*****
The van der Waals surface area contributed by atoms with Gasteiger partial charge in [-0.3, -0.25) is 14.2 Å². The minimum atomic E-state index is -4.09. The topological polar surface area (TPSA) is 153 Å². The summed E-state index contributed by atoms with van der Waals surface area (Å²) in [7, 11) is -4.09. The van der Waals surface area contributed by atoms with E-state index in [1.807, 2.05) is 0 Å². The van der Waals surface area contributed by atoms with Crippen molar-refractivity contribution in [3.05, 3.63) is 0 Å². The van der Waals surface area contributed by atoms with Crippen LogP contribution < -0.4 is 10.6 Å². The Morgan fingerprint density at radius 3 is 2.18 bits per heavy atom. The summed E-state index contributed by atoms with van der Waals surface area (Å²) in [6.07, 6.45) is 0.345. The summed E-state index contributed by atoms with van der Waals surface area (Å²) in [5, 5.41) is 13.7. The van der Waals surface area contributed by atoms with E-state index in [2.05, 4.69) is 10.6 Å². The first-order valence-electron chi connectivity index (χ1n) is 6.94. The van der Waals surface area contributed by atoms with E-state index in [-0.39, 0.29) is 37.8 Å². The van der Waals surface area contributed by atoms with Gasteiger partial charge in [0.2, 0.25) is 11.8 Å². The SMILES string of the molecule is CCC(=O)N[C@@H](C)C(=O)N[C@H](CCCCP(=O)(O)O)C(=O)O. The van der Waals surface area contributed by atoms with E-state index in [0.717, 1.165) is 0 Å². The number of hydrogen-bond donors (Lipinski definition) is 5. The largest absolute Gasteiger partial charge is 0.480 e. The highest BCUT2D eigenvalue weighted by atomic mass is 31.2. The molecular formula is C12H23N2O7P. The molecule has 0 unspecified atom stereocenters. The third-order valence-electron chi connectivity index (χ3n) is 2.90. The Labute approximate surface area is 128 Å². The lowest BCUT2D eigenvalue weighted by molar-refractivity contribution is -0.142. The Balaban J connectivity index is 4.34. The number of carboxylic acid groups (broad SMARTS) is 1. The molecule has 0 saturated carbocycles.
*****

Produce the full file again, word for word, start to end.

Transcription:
The van der Waals surface area contributed by atoms with Gasteiger partial charge in [-0.3, -0.25) is 14.2 Å². The minimum atomic E-state index is -4.09. The topological polar surface area (TPSA) is 153 Å². The summed E-state index contributed by atoms with van der Waals surface area (Å²) in [7, 11) is -4.09. The van der Waals surface area contributed by atoms with E-state index in [1.807, 2.05) is 0 Å². The van der Waals surface area contributed by atoms with Crippen molar-refractivity contribution in [3.05, 3.63) is 0 Å². The van der Waals surface area contributed by atoms with Crippen LogP contribution < -0.4 is 10.6 Å². The Morgan fingerprint density at radius 3 is 2.18 bits per heavy atom. The summed E-state index contributed by atoms with van der Waals surface area (Å²) in [6.07, 6.45) is 0.345. The summed E-state index contributed by atoms with van der Waals surface area (Å²) in [5, 5.41) is 13.7. The van der Waals surface area contributed by atoms with E-state index in [2.05, 4.69) is 10.6 Å². The first-order valence-electron chi connectivity index (χ1n) is 6.94. The van der Waals surface area contributed by atoms with E-state index in [-0.39, 0.29) is 37.8 Å². The van der Waals surface area contributed by atoms with Gasteiger partial charge in [0.2, 0.25) is 11.8 Å². The SMILES string of the molecule is CCC(=O)N[C@@H](C)C(=O)N[C@H](CCCCP(=O)(O)O)C(=O)O. The van der Waals surface area contributed by atoms with E-state index in [0.717, 1.165) is 0 Å². The number of hydrogen-bond donors (Lipinski definition) is 5. The largest absolute Gasteiger partial charge is 0.480 e. The highest BCUT2D eigenvalue weighted by atomic mass is 31.2. The molecular formula is C12H23N2O7P. The molecule has 0 unspecified atom stereocenters. The third-order valence-electron chi connectivity index (χ3n) is 2.90. The Labute approximate surface area is 128 Å². The lowest BCUT2D eigenvalue weighted by molar-refractivity contribution is -0.142. The Balaban J connectivity index is 4.34. The number of carboxylic acid groups (broad SMARTS) is 1. The molecule has 0 saturated carbocycles.